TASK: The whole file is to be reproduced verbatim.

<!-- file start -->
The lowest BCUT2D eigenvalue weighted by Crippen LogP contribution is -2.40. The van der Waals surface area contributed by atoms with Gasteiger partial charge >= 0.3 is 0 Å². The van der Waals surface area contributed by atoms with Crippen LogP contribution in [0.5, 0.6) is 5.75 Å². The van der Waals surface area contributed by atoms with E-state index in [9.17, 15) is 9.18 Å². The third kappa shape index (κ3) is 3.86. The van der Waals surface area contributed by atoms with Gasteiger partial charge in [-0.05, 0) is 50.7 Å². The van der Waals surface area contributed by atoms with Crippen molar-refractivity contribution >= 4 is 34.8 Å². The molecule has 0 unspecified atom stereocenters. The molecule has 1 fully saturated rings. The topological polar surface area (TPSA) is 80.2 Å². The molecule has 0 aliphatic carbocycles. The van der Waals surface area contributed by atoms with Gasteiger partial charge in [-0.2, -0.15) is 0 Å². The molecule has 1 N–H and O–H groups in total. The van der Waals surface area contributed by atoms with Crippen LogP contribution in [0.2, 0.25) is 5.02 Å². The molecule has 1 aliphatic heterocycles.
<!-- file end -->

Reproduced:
The lowest BCUT2D eigenvalue weighted by Crippen LogP contribution is -2.40. The van der Waals surface area contributed by atoms with Gasteiger partial charge >= 0.3 is 0 Å². The van der Waals surface area contributed by atoms with Crippen LogP contribution in [0.5, 0.6) is 5.75 Å². The van der Waals surface area contributed by atoms with E-state index in [9.17, 15) is 9.18 Å². The third kappa shape index (κ3) is 3.86. The van der Waals surface area contributed by atoms with Gasteiger partial charge in [-0.05, 0) is 50.7 Å². The van der Waals surface area contributed by atoms with Crippen molar-refractivity contribution >= 4 is 34.8 Å². The molecule has 0 unspecified atom stereocenters. The molecule has 1 fully saturated rings. The topological polar surface area (TPSA) is 80.2 Å². The molecule has 0 aliphatic carbocycles. The van der Waals surface area contributed by atoms with Gasteiger partial charge in [-0.2, -0.15) is 0 Å². The molecule has 1 N–H and O–H groups in total. The van der Waals surface area contributed by atoms with Crippen LogP contribution in [0.2, 0.25) is 5.02 Å². The molecule has 1 aliphatic heterocycles.